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Murky Waters | The Indian Express


Canadian Premiere Justin Trudeau waded in murky waters when he accused India of “credible allegations’’ of involvement in the death of Khalistani gangster Hardeep Singh Nijjar. The Canadian government’s half-baked assumption is reportedly based on telephone intercepts provided by the US government, which presumably does not want any suggestion of unfriendly activity against a friendly country made public. Several anti-India terrorists have died abroad, reportedly in inter-gang rivalries.

In Pakistan, there were at least seven gangland terrorist deaths in the last two years. Since the world of terrorism is inextricably linked with drug cartels and other illegal activities, pointing a finger in a shoot-out is difficult to prove.

For instance, on September 21 this year, Khalistani terrorist Sukhdool Singh was bumped off in Canada a day after Trudeau made public his accusation against India in the Canadian Parliament. Goldy Brar, a member of Lawrence Bishnoi’s gang, claimed he had engineered the plot against Sukhdool Singh.

Wheels in Wheels
The forthcoming Assembly polls in Madhya Pradesh, Rajasthan, Chhattisgarh, Mizoram and Telangana are expected to favour the Congress. Surprisingly, however, this does not suit the Congress alliance partners in the I.N.D.I.A. group.

The apprehension is that a victorious Congress will gain the upper hand in taking decisions. Incidentally, a significant new friendship has developed within I.N.D.I.A. NCP leader Sharad Pawar has moved close to AAP’s Arvind Kejriwal through his friendship with AAP MP Sanjay Singh. Pawar has been very supportive of his fellow Rajya Sabha member over his arrest by the Enforcement Directorate.

Festive offer

With AAP on Pawar’s side, Nitish’s chances of chairing the I.N.D.I.A. alliance automatically recede. Meanwhile, Akhilesh Yadav is threatening to contest all seats in UP in the parliamentary poll since the Congress has not shared any Assembly seats in Madhya Pradesh.

Riled over a River

UP Chief Minister Yogi Adityanath’s recent remark at a two-day National Sindhi Convention in Lucknow, that if the Ram Janmabhoomi can be reclaimed, then the Sindhu (Indus) river can also be brought back to India, merited just a para in the Indian media. In Pakistan, however, Adityanath’s remark had become a major point of discussion on talk shows, blogs and YouTube. Pakistanis are infuriated at the suggestion that India can lay claim to a river, which only passes through Indian territory marginally.

MP is not Gujarat

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It is puzzling why the BJP is fielding its reluctant heavyweights in the Madhya Pradesh Assembly poll and opinions differ on the purpose. Conventional wisdom is that the BJP is importing all its heavy artillery because of the poor situation on the ground. (Though many suspect that the move will backfire badly rather than help.) Some assume it is an attempt to undercut Chief Minister Shivraj Chouhan. But undermining a long-time CM, who still has much popular support, can only further harm the party’s prospects. The BJP’s election posters display so many candidates’ faces that it resembles Ravana’s head. The reluctant candidates, including seven MPs, three of them Union ministers, plus a party general secretary, are naturally fuming at the demotion. Though, general secretary Kailash Vijayvargiya was the only one candid enough to admit that he did not have “one per cent wish to contest’’, particularly as his son was hoping to stand for the assembly.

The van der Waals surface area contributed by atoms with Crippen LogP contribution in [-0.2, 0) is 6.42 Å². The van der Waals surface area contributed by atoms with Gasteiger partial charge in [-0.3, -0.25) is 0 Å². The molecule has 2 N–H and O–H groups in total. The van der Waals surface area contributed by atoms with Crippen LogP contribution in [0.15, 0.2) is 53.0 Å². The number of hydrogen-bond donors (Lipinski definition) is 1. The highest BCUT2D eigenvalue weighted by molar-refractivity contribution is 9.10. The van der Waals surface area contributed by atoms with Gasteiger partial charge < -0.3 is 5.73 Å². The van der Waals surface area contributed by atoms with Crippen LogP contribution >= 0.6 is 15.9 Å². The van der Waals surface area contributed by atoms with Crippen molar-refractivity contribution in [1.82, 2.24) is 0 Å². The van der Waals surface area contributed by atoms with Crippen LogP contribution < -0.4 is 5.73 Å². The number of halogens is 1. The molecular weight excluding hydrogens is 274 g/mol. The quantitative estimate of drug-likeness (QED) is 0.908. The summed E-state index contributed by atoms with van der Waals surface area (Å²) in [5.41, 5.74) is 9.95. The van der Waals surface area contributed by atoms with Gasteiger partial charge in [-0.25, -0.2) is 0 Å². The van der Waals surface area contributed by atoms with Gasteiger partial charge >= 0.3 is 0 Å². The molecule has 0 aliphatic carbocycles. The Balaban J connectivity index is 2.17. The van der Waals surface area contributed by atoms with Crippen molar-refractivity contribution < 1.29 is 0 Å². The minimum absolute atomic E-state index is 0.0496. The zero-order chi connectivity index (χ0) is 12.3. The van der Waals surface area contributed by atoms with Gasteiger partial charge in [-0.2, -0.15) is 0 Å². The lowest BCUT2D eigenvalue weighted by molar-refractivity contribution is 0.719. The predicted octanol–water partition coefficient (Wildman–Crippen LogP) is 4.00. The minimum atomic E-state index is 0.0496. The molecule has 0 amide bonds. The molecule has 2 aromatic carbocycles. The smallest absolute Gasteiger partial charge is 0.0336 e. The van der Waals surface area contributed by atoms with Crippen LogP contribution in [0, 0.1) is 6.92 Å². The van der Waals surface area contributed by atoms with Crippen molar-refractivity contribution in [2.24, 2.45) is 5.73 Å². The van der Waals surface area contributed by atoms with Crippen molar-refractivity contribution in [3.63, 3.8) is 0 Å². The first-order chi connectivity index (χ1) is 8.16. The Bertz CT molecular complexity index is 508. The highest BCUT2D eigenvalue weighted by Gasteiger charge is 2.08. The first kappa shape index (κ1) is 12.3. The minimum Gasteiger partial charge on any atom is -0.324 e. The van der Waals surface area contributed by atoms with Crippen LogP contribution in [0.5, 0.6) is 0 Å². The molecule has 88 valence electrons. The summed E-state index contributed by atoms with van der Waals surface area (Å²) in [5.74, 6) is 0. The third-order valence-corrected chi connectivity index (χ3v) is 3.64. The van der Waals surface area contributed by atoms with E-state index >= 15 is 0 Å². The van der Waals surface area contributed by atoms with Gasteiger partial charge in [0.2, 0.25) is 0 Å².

Perhaps the real reason for the move, which has resulted in mounting resentment both from disappointed aspiring ticket seekers as well as those who have tickets thrust upon them, is that the BJP’s high command believes that it could replicate the Gujarat model in Madhya Pradesh. In Gujarat, the party high command had successfully replaced old faces with a younger generation of politicians, with barely a whimper. (In Madhya Pradesh, BJP stalwarts contesting the Assembly elections will in all likelihood see their political careers petering out, whether they win or lose the Assembly polls.) But MP is not Gujarat. The RSS has particularly deep roots in the state and an attempt to replace an older entrenched political leadership with a younger generation of politicians is not going to be as seamless as in the home state of the party high command.

Seen in Context

Devendra Fadnavis’s recent observation at a media conclave, that the Shiv Sena was the BJP’s natural ally and the Ajit Pawar-led NCP only a political ally, has a context. A Mumbai industrialist and a Marathi litterateur were reportedly asked by the BJP to act as intermediaries with Uddhav Thackeray to see if a rapprochement was possible. Uddhav, however, indicated that too much water had flown to make the resumption of ties possible.





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